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Optics Express

Optics Express

  • Editor: C. Martijn de Sterke
  • Vol. 18, Iss. 5 — Mar. 1, 2010
  • pp: 4371–4379
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Optimized continuum from a photonic crystal fiber for broadband time-resolved coherent anti-Stokes Raman scattering

Young Jong Lee, Sapun H. Parekh, Yeon Ho Kim, and Marcus T. Cicerone  »View Author Affiliations


Optics Express, Vol. 18, Issue 5, pp. 4371-4379 (2010)
http://dx.doi.org/10.1364/OE.18.004371


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Abstract

We demonstrate an optimization of continuum generation in a commercially available photonic crystal fiber and show that this continuum can be used to simultaneously measure vibrational dephasing times over an unprecedented frequency range of Raman modes. The dephasing time measurement is based on 2-pulse 3-color coherent anti-Stokes Raman scattering (CARS), and requires a continuum pulse that is coherent over a broad spectral bandwidth. We demonstrate that a continuum with the required characteristics can be generated from a photonic crystal fiber by appropriately conditioning the chirp of the excitation pulse and controlling its pulse energy. We are able to simultaneously measure vibrational dephasing times of multiple Raman modes (covering 500 cm−1 to 3100 cm−1) of acetonitrile and benzonitrile using the optimized continuum with broadband time-resolved CARS.

© 2010 OSA

1. Introduction

2. Experimental setup

3. Results and discussion

We can also use input pulse power to optimize the continuum. Increasing input pulse power increases the bandwidth of the continuum until, at an input power of 350 mW, the long wavelength end reaches 1200 nm. Beyond this “saturation” input power, additional power only leads to more complex structure in the time domain [Figs. 3(c) and 3(d)] and results in less efficient CARS generation. Theoretical and numerical studies have shown that the majority of spectral broadening occurs within the initial stages of propagation. The length of the initial stage depends on various parameters of laser and fiber, including laser power. For a fixed fiber length, higher peak power will cause the initial broadening to occur earlier, imparting greater fiber-induced dispersion to the output continuum, and eventually lead to soliton splitting [21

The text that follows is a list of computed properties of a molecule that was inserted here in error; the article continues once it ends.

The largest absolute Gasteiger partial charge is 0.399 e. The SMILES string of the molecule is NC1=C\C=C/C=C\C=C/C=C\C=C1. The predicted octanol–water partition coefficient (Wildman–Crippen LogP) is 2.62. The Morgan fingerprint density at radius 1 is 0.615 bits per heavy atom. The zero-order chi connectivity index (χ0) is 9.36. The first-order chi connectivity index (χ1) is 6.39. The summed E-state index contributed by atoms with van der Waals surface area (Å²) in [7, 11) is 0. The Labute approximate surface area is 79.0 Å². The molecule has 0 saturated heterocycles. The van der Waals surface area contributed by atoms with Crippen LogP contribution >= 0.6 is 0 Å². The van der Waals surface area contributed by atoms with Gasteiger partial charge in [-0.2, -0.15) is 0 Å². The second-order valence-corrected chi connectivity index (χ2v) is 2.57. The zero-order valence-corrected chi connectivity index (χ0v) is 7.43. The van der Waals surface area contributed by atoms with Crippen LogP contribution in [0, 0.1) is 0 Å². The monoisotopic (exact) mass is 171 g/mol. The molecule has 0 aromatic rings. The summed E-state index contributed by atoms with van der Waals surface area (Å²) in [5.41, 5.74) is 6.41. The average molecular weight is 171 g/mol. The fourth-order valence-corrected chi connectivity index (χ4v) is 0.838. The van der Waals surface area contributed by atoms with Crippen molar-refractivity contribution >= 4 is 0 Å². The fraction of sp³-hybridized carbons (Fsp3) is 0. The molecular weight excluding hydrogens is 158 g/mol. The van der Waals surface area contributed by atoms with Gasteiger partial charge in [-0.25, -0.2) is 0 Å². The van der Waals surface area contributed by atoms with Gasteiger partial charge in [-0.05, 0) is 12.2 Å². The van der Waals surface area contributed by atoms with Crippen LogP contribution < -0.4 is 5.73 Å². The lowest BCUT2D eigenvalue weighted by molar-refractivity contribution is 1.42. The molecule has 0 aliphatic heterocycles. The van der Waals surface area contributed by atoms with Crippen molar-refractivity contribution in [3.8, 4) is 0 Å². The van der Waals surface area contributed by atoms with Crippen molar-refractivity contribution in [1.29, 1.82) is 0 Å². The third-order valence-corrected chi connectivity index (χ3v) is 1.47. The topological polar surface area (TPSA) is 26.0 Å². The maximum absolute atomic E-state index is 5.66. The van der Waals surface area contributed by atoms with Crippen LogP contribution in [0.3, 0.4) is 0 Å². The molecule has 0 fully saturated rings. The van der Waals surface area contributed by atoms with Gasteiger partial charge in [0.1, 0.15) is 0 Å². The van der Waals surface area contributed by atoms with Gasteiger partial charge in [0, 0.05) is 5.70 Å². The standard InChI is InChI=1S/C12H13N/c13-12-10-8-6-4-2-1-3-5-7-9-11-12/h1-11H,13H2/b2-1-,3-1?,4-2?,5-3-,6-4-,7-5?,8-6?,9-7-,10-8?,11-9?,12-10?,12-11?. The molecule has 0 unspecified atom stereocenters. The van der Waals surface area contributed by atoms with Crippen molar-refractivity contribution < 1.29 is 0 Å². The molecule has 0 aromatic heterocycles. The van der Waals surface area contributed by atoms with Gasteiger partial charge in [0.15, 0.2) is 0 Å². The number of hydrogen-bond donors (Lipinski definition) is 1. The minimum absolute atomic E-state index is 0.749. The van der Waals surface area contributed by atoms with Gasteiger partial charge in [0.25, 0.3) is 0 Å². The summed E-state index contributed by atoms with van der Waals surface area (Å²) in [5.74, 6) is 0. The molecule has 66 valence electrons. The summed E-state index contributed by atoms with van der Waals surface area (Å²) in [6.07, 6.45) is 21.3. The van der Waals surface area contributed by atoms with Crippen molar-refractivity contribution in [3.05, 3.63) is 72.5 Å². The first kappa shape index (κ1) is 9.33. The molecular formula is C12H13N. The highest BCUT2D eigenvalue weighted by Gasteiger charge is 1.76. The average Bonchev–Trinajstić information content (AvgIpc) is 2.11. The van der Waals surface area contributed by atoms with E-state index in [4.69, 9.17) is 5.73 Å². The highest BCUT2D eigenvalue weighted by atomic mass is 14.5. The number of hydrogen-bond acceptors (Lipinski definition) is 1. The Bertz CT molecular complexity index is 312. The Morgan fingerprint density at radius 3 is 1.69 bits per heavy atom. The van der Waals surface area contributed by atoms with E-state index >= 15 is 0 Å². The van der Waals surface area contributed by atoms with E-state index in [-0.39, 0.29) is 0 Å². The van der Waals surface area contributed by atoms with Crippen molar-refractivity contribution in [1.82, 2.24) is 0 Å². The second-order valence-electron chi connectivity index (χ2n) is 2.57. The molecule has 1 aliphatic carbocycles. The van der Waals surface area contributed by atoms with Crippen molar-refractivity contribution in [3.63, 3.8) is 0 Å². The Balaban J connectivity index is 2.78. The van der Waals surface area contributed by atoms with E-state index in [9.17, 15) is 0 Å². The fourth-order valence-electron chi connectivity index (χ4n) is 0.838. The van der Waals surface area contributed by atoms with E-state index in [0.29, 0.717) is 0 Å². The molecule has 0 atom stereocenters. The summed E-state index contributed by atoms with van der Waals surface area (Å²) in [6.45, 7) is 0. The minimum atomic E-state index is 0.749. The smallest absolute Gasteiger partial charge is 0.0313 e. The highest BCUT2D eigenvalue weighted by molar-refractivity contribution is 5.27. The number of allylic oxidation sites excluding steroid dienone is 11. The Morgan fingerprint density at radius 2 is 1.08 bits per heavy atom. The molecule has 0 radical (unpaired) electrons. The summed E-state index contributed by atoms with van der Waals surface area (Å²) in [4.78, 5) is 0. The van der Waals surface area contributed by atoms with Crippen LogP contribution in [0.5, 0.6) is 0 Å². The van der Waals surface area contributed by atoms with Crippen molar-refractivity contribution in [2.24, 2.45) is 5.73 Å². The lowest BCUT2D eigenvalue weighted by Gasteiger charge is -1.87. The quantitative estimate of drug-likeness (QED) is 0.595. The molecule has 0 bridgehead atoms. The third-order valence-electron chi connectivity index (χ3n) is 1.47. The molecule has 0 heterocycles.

21. J. M. Dudley and S. Coen, “Numerical simulations and coherence properties of supercontinuum generation in photonic crystal and tapered optical fibers,” IEEE J. Sel. Top. Quantum Electron. 8(3), 651–659 (2002). [CrossRef]

]. This scenario is consistent with the data of Fig. 2 as well as Fig. 3. At a higher power [Figs. 3(c) and 3(d)] the average GDD of the continuum is −200 fs2, while that by a lower power [Fig. 3(a)] is + 500 fs2. From the average dispersion of the fiber (~70 ps/(km·nm) [20]) in the continuum wavelength range, we can equate this difference in chirp of output continuum to a difference in the propagation within in the fiber of ~2 cm; at higher power, the pulse seems to be generated ~2 cm earlier than at low power. Thus, by tuning both chirp and power of the input pulse, we have some control over the continuum chirp, and we can pre-compensate for the dispersion of an objective lens, yielding a mean continuum GDD of near-zero at the sample position. The GDD of a continuum output can be varied to a value as large as 4500 fs2, depending on where the continuum broadening occurs in the 12 cm fiber while the GDD of typical high numerical aperture objective lenses are 2000 fs2 ~6500 fs2 [22

22. J. B. Guild, C. Xu, and W. W. Webb, “Measurement of group delay dispersion of high numerical aperture objective lenses using two-photon excited fluorescence,” Appl. Opt. 36(1), 397–401 (1997). [CrossRef] [PubMed]

]. This fortuitous GDD cancellation removes necessity of additional pulse compression or pulse shaping for the continuum pulse, allowing maximum power delivery for the continuum pulse into the sample position even though the higher order dispersion is still not compensated.

Based on needs for generation of 3-color CARS, an appropriate amount of power and GDD of the excitation pulse should be chosen for both a reasonable Raman shift range and signal intensity. For the remainder of this study, an input pulse power of 350 mW and the GDD of −19000 fs2 are used to generate the continuum pulse for broad and strong 3-color CARS generation. The input pulse polarization is matched to the polarization axis of the fiber, which provides the highest throughput and polarization extinction of the output continuum, which will maximize the efficiency of CARS signal generation. The output power of the continuum is measured as 40 mW after the 850 nm longpass filter and the power is reduced with a neutral density filter to an appropriate level at the sample position. It should be noted that one may achieve a continuum with similar bandwidth, but possibly a greater degree of coherence using different length or different dispersion of fiber.

Figure 4